Home > write365. > Day 3: character sketch.

Day 3: character sketch.

The preface of my last entry explained that I have an idea that is the object of my affection currently (he says, winking, licking his lips) and because I like it so much I wrote a terrible introduction for it. Well. That wasnt my intention, of course. Regardless, today the momentum for it started rolling slowly forward and the only bad direction a story can go is to a standstill. A character came to mind clearer today than he had ever seemed, so here he is:

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Bill Ricketts is eight-three in his socks and his upperbody is hunched over like a tin stovepipe. Offstage he’s all save intimidating though: he walked with a stick—relies on it, truly; it hefts his considerable weight—of heavy oak because his bones are soft and, indeed, when in repose his quiet body looks wholly prepared to collapse. His knees are windswept and he walks—lumbering with a clumsy grace—hipshot. His role as a giant is nigh laughable for, attached like poorly conceived afterthoughts to his wide barreled chest, there are thin arms without definition, just sallow flesh. When shirtless you can see the boneknobby rachitic rosary beaded along his ribcage. Long bald bloodhound’s face. He speaks with a reserved authority and all who hear him are drawn to listen.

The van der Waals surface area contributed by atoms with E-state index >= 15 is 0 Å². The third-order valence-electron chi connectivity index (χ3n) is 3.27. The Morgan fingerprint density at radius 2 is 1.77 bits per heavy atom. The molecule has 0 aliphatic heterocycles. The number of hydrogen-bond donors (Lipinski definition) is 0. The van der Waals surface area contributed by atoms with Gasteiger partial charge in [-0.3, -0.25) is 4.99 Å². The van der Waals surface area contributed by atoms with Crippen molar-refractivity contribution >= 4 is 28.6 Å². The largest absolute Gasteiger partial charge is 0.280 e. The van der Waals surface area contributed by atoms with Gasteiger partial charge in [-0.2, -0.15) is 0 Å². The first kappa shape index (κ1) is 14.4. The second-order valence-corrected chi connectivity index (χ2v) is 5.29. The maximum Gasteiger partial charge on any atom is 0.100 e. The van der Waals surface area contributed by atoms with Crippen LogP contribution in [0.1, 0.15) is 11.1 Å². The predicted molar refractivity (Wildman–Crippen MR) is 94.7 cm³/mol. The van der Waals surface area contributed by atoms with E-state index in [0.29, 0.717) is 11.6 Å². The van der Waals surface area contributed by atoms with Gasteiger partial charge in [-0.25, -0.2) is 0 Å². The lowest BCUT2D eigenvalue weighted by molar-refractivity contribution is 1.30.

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The idea is set in an oldtime carnival and burlesque show, and with it I want very much to peel back the lore of the like characters. Promoters like P T Barnum, Ringling, and Bailey made a fortune in the exploitation of freakshow performers like Joseph Merrick and Gen. Tom Thumb, and from the popularity of the traveling shows a certain mythology sprung up. Or—rather—the perception of these performers had the grease of nostalgia and myth smeared across its lens. My intention is to drag out the humanity, the good and bad and pathetic and exalted alike, from my stable of characters. Bill Ricketts here, I feel, has a very real potential to become a brilliant character in his many facets.

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